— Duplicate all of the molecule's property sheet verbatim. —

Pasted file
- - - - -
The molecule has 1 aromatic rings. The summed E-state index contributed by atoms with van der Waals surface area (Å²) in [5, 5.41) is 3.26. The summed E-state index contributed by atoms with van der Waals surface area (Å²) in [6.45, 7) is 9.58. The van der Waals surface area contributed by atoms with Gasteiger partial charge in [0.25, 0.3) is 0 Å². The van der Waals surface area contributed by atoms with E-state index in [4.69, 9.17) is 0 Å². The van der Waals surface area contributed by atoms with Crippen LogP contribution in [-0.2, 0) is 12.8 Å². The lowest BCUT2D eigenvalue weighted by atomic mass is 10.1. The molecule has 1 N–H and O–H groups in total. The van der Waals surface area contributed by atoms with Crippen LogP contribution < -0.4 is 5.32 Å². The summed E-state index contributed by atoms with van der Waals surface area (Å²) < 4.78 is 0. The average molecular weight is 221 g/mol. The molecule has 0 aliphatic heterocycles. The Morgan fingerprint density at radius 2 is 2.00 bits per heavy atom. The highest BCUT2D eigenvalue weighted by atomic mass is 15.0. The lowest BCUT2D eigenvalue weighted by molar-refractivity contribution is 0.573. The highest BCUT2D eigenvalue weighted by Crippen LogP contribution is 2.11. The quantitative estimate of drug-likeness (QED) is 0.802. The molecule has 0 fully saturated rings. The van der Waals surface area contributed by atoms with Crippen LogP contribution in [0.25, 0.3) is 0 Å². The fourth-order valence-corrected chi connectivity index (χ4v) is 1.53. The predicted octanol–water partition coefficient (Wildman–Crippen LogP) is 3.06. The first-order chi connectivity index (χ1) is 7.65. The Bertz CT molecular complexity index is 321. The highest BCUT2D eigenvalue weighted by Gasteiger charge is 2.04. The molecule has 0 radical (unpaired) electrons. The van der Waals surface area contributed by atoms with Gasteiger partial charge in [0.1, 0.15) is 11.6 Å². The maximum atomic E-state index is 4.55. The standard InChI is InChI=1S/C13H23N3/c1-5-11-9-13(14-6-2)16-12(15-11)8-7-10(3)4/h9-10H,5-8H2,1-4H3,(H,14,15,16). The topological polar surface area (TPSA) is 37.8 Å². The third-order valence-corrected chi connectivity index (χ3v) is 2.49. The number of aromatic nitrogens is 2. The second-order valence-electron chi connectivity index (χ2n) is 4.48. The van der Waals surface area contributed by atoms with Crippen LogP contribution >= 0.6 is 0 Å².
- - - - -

The molecule has 1 aromatic rings. The summed E-state index contributed by atoms with van der Waals surface area (Å²) in [5, 5.41) is 3.26. The summed E-state index contributed by atoms with van der Waals surface area (Å²) in [6.45, 7) is 9.58. The van der Waals surface area contributed by atoms with Gasteiger partial charge in [0.25, 0.3) is 0 Å². The van der Waals surface area contributed by atoms with E-state index in [4.69, 9.17) is 0 Å². The van der Waals surface area contributed by atoms with Crippen LogP contribution in [-0.2, 0) is 12.8 Å². The lowest BCUT2D eigenvalue weighted by atomic mass is 10.1. The molecule has 1 N–H and O–H groups in total. The van der Waals surface area contributed by atoms with Crippen LogP contribution < -0.4 is 5.32 Å². The summed E-state index contributed by atoms with van der Waals surface area (Å²) < 4.78 is 0. The average molecular weight is 221 g/mol. The molecule has 0 aliphatic heterocycles. The Morgan fingerprint density at radius 2 is 2.00 bits per heavy atom. The highest BCUT2D eigenvalue weighted by atomic mass is 15.0. The lowest BCUT2D eigenvalue weighted by molar-refractivity contribution is 0.573. The highest BCUT2D eigenvalue weighted by Crippen LogP contribution is 2.11. The quantitative estimate of drug-likeness (QED) is 0.802. The molecule has 0 fully saturated rings. The van der Waals surface area contributed by atoms with Crippen LogP contribution in [0.25, 0.3) is 0 Å². The fourth-order valence-corrected chi connectivity index (χ4v) is 1.53. The predicted octanol–water partition coefficient (Wildman–Crippen LogP) is 3.06. The first-order chi connectivity index (χ1) is 7.65. The Bertz CT molecular complexity index is 321. The highest BCUT2D eigenvalue weighted by Gasteiger charge is 2.04. The molecule has 0 radical (unpaired) electrons. The van der Waals surface area contributed by atoms with Gasteiger partial charge in [0.1, 0.15) is 11.6 Å². The maximum atomic E-state index is 4.55. The standard InChI is InChI=1S/C13H23N3/c1-5-11-9-13(14-6-2)16-12(15-11)8-7-10(3)4/h9-10H,5-8H2,1-4H3,(H,14,15,16). The topological polar surface area (TPSA) is 37.8 Å². The third-order valence-corrected chi connectivity index (χ3v) is 2.49. The number of aromatic nitrogens is 2. The second-order valence-electron chi connectivity index (χ2n) is 4.48. The van der Waals surface area contributed by atoms with Crippen LogP contribution >= 0.6 is 0 Å².